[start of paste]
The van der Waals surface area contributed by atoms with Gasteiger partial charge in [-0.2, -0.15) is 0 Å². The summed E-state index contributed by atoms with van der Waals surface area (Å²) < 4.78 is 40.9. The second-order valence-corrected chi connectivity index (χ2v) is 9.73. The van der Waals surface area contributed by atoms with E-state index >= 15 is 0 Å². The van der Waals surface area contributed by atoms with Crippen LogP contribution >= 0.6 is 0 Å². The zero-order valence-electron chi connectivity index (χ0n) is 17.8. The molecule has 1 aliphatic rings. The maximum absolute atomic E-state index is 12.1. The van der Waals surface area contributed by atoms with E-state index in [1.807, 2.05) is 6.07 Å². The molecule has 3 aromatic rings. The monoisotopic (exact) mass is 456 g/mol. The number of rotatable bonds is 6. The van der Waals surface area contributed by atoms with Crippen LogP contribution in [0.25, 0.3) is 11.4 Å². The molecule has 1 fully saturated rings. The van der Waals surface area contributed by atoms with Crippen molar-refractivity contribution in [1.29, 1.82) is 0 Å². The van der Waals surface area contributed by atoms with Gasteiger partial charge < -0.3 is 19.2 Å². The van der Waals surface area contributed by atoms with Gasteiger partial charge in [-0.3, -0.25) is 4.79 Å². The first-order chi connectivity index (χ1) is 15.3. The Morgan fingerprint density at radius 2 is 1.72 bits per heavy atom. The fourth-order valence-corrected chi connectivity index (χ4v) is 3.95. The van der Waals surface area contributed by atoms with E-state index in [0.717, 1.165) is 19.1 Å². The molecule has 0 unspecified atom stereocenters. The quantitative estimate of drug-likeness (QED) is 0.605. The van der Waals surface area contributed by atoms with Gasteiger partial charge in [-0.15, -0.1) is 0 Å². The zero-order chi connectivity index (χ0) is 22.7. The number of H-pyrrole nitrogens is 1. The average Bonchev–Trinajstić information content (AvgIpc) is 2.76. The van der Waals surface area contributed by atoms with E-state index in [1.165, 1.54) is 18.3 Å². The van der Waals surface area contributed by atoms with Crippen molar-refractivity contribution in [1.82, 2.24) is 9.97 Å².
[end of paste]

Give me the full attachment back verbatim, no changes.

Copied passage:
The van der Waals surface area contributed by atoms with Gasteiger partial charge in [-0.2, -0.15) is 0 Å². The summed E-state index contributed by atoms with van der Waals surface area (Å²) < 4.78 is 40.9. The second-order valence-corrected chi connectivity index (χ2v) is 9.73. The van der Waals surface area contributed by atoms with E-state index >= 15 is 0 Å². The van der Waals surface area contributed by atoms with Crippen LogP contribution >= 0.6 is 0 Å². The zero-order valence-electron chi connectivity index (χ0n) is 17.8. The molecule has 1 aliphatic rings. The maximum absolute atomic E-state index is 12.1. The van der Waals surface area contributed by atoms with E-state index in [1.807, 2.05) is 6.07 Å². The molecule has 3 aromatic rings. The monoisotopic (exact) mass is 456 g/mol. The number of rotatable bonds is 6. The van der Waals surface area contributed by atoms with Crippen LogP contribution in [0.25, 0.3) is 11.4 Å². The molecule has 1 fully saturated rings. The van der Waals surface area contributed by atoms with Crippen molar-refractivity contribution in [1.29, 1.82) is 0 Å². The van der Waals surface area contributed by atoms with Gasteiger partial charge < -0.3 is 19.2 Å². The van der Waals surface area contributed by atoms with Gasteiger partial charge in [-0.3, -0.25) is 4.79 Å². The first-order chi connectivity index (χ1) is 15.3. The Morgan fingerprint density at radius 2 is 1.72 bits per heavy atom. The fourth-order valence-corrected chi connectivity index (χ4v) is 3.95. The van der Waals surface area contributed by atoms with E-state index in [0.717, 1.165) is 19.1 Å². The molecule has 0 unspecified atom stereocenters. The quantitative estimate of drug-likeness (QED) is 0.605. The van der Waals surface area contributed by atoms with Gasteiger partial charge in [-0.15, -0.1) is 0 Å². The zero-order chi connectivity index (χ0) is 22.7. The number of H-pyrrole nitrogens is 1. The average Bonchev–Trinajstić information content (AvgIpc) is 2.76. The van der Waals surface area contributed by atoms with E-state index in [1.165, 1.54) is 18.3 Å². The van der Waals surface area contributed by atoms with Crippen molar-refractivity contribution in [1.82, 2.24) is 9.97 Å².